The worry at this point is not that the country is going to become dangerous. Likely as not, despite the chaos and suffering, if you go on safari to Zimbabwe this summer, you will see no evidence of political turmoil. Indeed, while the inflation rate at this writing now exceeds that of Germany before World War II, safari operations are continuing to go forward as usual, fueled by foreign exchange that allows operators to buy diesel outside the country and foodstuffs that are out of the reach of ordinary Zimbabweans.
The worry at this point and it is a minor one, according to my sources is that the US and Europe might impose economic sanctions on Zimbabwe like those the US has imposed against Cuba. The Cuba sanctions make it illegal for Americans to spend money there and amount to a travel ban. It's hard to characterize the chances of sanctions being imposed a three maybe on a scale of 10, with 10 being certainty. The sense I get from my sources is, sanctions would be imposed only if the recent political beatings turn into lethal and widespread violence against opposition figures.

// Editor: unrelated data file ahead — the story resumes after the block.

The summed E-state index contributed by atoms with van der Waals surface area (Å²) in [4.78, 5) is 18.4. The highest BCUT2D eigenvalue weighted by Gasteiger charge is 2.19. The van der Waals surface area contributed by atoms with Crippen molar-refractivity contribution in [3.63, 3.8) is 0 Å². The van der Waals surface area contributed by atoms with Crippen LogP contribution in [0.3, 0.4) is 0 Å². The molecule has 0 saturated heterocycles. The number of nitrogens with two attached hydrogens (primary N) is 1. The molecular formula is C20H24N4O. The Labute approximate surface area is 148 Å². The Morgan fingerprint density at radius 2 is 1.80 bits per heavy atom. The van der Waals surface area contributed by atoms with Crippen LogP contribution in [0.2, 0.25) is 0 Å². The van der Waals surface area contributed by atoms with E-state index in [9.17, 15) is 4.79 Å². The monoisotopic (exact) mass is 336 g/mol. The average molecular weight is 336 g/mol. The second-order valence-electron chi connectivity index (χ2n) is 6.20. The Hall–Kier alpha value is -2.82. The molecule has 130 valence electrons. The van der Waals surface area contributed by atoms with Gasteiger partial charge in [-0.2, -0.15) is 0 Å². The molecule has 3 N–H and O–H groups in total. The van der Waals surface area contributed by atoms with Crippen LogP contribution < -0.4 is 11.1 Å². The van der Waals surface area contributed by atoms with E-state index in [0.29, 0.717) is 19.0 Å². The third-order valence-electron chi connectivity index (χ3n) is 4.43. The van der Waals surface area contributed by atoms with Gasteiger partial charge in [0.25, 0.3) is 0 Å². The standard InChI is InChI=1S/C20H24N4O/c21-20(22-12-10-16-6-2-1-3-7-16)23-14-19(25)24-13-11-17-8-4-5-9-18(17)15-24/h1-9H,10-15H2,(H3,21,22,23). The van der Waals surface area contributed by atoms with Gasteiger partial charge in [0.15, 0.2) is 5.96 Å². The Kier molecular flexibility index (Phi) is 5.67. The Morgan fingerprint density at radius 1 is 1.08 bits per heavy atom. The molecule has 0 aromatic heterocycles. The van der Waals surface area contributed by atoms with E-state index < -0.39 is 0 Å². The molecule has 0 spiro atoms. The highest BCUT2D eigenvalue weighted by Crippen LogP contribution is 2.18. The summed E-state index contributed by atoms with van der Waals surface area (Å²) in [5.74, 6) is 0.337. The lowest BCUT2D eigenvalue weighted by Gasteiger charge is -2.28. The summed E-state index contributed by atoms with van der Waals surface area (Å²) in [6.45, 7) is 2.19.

It's impossible to know whether Mugabe would be crazy enough to go down that road, but with that possibility floating around, the prudent client may want to consider buying a Safari Club International Trip Cancellation policy for his Zimbabwe safari. Ask for Tim McCane. At press time, I specifically asked McCane if the imposition of travel restrictions against Zimbabwe by the US government would be grounds for the filing a claim under the SCI policy. His answer was yes.